On January 13th, I started my epic solo mission to cycle around the globe. With a plan to cover the distance from Chile in South America back to my homeland in the foothills of the great Mount Kilimanjaro, all in an effort to raise $100,000. In the begin some told me I was insane, some said it was too ambitious, and my beloved grandma even told me that it would be better to get married and find the meaning of life.
I admire education because it is vital where I come from. Over time though, I realized we learn throughout our life. Up to today my education is informal and I am still struggling to acquire formal education. From this quest is where I came up with the idea of cycling the globe in hopes that young Tanzanians, like myself, can have the opportunity to gain the knowledge needed to protect our rich but fragile ecology, and manage our country’s natural resources for sustainable development. By cycling to raise money, it is my dream to bring formal education to those that wouldn’t otherwise be able to go.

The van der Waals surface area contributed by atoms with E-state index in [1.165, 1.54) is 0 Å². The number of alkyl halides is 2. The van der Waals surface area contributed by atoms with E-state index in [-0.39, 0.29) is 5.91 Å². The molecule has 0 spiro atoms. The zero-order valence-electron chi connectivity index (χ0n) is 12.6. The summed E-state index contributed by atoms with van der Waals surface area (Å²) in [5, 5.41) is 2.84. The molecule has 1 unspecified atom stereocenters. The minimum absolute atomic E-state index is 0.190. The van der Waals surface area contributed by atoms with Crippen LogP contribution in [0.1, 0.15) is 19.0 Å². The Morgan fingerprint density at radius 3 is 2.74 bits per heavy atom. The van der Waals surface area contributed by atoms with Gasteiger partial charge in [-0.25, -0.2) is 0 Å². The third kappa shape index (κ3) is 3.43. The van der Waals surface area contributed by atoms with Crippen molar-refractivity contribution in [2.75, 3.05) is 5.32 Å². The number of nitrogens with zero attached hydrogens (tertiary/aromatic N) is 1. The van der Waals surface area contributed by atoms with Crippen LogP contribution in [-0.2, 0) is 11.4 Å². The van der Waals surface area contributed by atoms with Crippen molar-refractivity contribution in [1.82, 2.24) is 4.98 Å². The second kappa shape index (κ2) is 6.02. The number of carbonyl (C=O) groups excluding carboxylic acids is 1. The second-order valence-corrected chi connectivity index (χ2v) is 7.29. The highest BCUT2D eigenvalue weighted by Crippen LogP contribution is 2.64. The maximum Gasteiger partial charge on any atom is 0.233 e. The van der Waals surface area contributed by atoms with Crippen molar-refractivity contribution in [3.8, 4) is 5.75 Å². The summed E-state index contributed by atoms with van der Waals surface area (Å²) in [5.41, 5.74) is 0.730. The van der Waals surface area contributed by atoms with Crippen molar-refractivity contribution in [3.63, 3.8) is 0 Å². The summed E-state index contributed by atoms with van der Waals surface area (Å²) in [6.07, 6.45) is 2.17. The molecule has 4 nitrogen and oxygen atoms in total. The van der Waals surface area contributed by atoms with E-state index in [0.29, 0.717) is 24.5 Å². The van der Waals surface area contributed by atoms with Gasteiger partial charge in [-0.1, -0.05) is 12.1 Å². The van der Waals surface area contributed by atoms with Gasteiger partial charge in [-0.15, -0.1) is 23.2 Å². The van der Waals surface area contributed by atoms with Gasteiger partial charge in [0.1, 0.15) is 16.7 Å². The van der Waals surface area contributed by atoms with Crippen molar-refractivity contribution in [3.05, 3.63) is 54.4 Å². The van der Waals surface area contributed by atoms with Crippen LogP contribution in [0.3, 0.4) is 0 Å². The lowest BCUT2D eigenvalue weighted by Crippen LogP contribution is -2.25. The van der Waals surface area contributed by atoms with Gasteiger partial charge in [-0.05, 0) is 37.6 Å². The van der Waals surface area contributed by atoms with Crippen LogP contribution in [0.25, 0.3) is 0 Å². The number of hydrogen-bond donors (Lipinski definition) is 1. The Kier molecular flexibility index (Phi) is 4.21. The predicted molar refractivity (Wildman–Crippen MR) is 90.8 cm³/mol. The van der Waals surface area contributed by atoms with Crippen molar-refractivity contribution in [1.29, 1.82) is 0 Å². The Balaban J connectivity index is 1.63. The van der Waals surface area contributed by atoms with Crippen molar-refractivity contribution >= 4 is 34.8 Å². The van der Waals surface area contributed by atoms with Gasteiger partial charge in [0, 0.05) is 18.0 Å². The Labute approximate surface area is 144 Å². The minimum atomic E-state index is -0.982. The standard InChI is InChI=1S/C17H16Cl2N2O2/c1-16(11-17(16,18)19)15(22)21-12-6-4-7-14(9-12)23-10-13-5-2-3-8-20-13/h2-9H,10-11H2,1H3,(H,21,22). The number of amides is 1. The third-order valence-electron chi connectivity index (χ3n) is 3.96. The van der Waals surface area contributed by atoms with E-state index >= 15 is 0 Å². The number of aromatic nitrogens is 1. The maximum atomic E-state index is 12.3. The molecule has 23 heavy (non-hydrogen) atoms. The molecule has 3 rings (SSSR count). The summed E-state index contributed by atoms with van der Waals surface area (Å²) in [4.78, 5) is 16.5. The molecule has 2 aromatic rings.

So far in twelve months, I have cycled from Argentina to the Canadian Border through the United States. I covered 110,292km (approximately 68,532mi). On this journey, I have had to overcome so much; social challenges, mental challenges and the hardest, physical challenge. I found myself in the Northern Hemisphere in the winter season, which I would have never imagined the difficulty I would have continuing to pedal to Alaska–even with my sense of adventure! I tested the weather when I pedaled from Northern California to Washington–a series of cold rain, persistence of cold weather, frozen passes and as I reached further north, the shortness of daylight hours. I am now taking a break for the winter season, making a great effort to prepare for the second and last leg of the journey to cycle the world and drive change. Due to the visa difficulties I am forced to change the route plan. My plan now is try to acquire a European visa then cycle from Northern Europe through West Africa and finish in East Africa.